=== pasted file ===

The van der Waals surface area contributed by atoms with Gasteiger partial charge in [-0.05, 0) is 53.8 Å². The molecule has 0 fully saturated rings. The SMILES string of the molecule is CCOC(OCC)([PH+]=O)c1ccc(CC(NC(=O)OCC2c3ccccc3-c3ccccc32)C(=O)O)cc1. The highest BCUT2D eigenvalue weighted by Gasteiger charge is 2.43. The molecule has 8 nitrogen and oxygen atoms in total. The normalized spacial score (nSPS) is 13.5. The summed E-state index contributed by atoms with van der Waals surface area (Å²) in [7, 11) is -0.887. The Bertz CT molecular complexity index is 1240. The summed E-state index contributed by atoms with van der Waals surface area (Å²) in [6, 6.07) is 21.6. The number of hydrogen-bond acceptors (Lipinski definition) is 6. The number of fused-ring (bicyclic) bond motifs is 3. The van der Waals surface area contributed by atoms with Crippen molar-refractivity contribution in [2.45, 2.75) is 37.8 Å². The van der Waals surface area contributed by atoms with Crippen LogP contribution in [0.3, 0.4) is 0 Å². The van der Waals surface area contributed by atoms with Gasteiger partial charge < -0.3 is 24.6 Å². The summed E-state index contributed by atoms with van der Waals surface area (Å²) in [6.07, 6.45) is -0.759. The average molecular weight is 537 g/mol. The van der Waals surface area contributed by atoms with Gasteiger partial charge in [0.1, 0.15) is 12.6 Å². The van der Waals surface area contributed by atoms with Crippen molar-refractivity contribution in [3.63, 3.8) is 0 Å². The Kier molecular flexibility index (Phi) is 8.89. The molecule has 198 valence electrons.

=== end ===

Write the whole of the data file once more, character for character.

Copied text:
The van der Waals surface area contributed by atoms with Gasteiger partial charge in [-0.05, 0) is 53.8 Å². The molecule has 0 fully saturated rings. The SMILES string of the molecule is CCOC(OCC)([PH+]=O)c1ccc(CC(NC(=O)OCC2c3ccccc3-c3ccccc32)C(=O)O)cc1. The highest BCUT2D eigenvalue weighted by Gasteiger charge is 2.43. The molecule has 8 nitrogen and oxygen atoms in total. The normalized spacial score (nSPS) is 13.5. The summed E-state index contributed by atoms with van der Waals surface area (Å²) in [7, 11) is -0.887. The Bertz CT molecular complexity index is 1240. The summed E-state index contributed by atoms with van der Waals surface area (Å²) in [6, 6.07) is 21.6. The number of hydrogen-bond acceptors (Lipinski definition) is 6. The number of fused-ring (bicyclic) bond motifs is 3. The van der Waals surface area contributed by atoms with Crippen molar-refractivity contribution in [2.45, 2.75) is 37.8 Å². The van der Waals surface area contributed by atoms with Crippen LogP contribution in [0.3, 0.4) is 0 Å². The van der Waals surface area contributed by atoms with Gasteiger partial charge < -0.3 is 24.6 Å². The summed E-state index contributed by atoms with van der Waals surface area (Å²) in [6.07, 6.45) is -0.759. The average molecular weight is 537 g/mol. The van der Waals surface area contributed by atoms with Gasteiger partial charge in [0.1, 0.15) is 12.6 Å². The van der Waals surface area contributed by atoms with Crippen molar-refractivity contribution in [3.63, 3.8) is 0 Å². The Kier molecular flexibility index (Phi) is 8.89. The molecule has 198 valence electrons.